RNA interference (RNAi) has opened promising avenues to better understand gene function. Though many RNAi screens report on the identification of genes, very few, if any, have been further studied and validated. Data discrepancy is emerging as one of RNAi main pitfalls. We reasoned that a systematic analysis of lethality-based screens, since they score for cell death, would examine the extent of hit discordance at inter-screen level. To this end, we developed a methodology for literature mining and overlap analysis of several screens using both siRNA and shRNA flavors, and obtained 64 gene lists censoring an initial list of 7,430 nominated genes. We further performed a comparative analysis first at a global level followed by hit re-assessment under much more stringent conditions. To our surprise, none of the hits overlapped across the board even for PLK1, which emerged as a strong candidate in siRNA screens; but only marginally in the shRNA ones. Furthermore, EIF5B emerges as the most common hit only in the shRNA screens. A highly unusual and unprecedented result was the observation that 5,269 out of 6,664 nominated genes (~80%) in the shRNA screens were exclusive to the pooled format, raising concerns as to the merits of pooled screens which qualify hits based on relative depletions, possibly due to multiple integrations per cell, data deconvolution or inaccuracies in intracellular processing causing off-target effects. Without golden standards in place, we would encourage the community to pay more attention to RNAi screening data analysis practices, bearing in mind that it is combinatorial in nature and one active siRNA duplex or shRNA hairpin per gene does not suffice credible hit nomination. Finally, we also would like to caution interpretation of pooled shRNA screening outcomes.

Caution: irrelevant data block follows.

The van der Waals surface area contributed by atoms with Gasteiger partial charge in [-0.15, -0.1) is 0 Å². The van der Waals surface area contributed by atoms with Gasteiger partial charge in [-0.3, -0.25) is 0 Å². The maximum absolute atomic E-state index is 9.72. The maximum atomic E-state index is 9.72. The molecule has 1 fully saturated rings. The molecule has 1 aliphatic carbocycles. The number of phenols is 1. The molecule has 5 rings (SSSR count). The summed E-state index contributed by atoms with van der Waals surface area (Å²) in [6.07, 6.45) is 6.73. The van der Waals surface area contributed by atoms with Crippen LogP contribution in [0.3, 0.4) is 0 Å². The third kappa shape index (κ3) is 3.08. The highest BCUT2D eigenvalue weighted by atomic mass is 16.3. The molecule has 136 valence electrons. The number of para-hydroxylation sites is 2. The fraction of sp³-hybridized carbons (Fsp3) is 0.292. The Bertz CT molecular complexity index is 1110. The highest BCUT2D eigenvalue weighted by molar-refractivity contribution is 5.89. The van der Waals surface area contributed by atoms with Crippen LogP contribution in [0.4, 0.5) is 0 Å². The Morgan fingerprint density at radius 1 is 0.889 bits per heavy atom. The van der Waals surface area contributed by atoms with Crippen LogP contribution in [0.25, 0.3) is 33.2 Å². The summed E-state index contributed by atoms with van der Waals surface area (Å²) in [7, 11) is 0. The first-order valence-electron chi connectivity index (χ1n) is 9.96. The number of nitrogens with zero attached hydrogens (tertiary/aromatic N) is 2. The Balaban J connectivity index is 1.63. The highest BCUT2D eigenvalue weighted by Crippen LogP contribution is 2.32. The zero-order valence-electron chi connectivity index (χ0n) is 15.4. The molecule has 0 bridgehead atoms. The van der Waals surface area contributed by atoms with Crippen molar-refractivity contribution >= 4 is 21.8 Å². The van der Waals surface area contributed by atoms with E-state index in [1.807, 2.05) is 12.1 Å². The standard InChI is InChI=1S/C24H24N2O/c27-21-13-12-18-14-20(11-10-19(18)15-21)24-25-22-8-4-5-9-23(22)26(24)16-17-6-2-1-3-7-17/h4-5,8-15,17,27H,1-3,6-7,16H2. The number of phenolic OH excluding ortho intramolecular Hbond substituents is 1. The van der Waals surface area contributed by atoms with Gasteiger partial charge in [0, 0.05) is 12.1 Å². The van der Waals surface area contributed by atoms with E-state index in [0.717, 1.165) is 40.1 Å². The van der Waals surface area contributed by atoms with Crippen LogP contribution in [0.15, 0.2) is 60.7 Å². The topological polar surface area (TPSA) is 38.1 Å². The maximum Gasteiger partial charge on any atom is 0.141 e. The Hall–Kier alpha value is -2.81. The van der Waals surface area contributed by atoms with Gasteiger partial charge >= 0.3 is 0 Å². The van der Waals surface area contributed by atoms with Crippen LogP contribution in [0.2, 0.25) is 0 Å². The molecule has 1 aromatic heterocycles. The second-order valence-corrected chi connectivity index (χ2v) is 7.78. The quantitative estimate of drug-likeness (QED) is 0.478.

RNAi; shRNA; siRNA; Gene; screening; bioinformatics; analysis; overlap; lethality; essential; PLK1